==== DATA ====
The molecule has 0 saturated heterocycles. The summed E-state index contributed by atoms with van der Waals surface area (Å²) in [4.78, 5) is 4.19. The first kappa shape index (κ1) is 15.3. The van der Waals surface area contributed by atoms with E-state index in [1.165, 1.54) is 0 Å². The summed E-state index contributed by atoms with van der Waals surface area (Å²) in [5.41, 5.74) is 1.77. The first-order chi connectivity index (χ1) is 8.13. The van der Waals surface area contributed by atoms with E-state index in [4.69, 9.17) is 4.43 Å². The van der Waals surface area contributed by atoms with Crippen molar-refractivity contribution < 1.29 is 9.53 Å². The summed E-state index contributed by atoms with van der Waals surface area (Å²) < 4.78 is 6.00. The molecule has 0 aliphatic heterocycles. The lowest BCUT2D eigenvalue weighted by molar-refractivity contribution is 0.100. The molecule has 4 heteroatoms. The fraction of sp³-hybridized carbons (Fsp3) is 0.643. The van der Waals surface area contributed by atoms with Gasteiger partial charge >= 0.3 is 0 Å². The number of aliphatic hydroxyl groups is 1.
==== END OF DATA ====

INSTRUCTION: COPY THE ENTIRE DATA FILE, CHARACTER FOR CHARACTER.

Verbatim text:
The molecule has 0 saturated heterocycles. The summed E-state index contributed by atoms with van der Waals surface area (Å²) in [4.78, 5) is 4.19. The first kappa shape index (κ1) is 15.3. The van der Waals surface area contributed by atoms with E-state index in [1.165, 1.54) is 0 Å². The summed E-state index contributed by atoms with van der Waals surface area (Å²) in [5.41, 5.74) is 1.77. The first-order chi connectivity index (χ1) is 8.13. The van der Waals surface area contributed by atoms with E-state index in [4.69, 9.17) is 4.43 Å². The van der Waals surface area contributed by atoms with Crippen molar-refractivity contribution < 1.29 is 9.53 Å². The summed E-state index contributed by atoms with van der Waals surface area (Å²) < 4.78 is 6.00. The molecule has 0 aliphatic heterocycles. The lowest BCUT2D eigenvalue weighted by molar-refractivity contribution is 0.100. The molecule has 4 heteroatoms. The fraction of sp³-hybridized carbons (Fsp3) is 0.643. The van der Waals surface area contributed by atoms with Gasteiger partial charge >= 0.3 is 0 Å². The number of aliphatic hydroxyl groups is 1.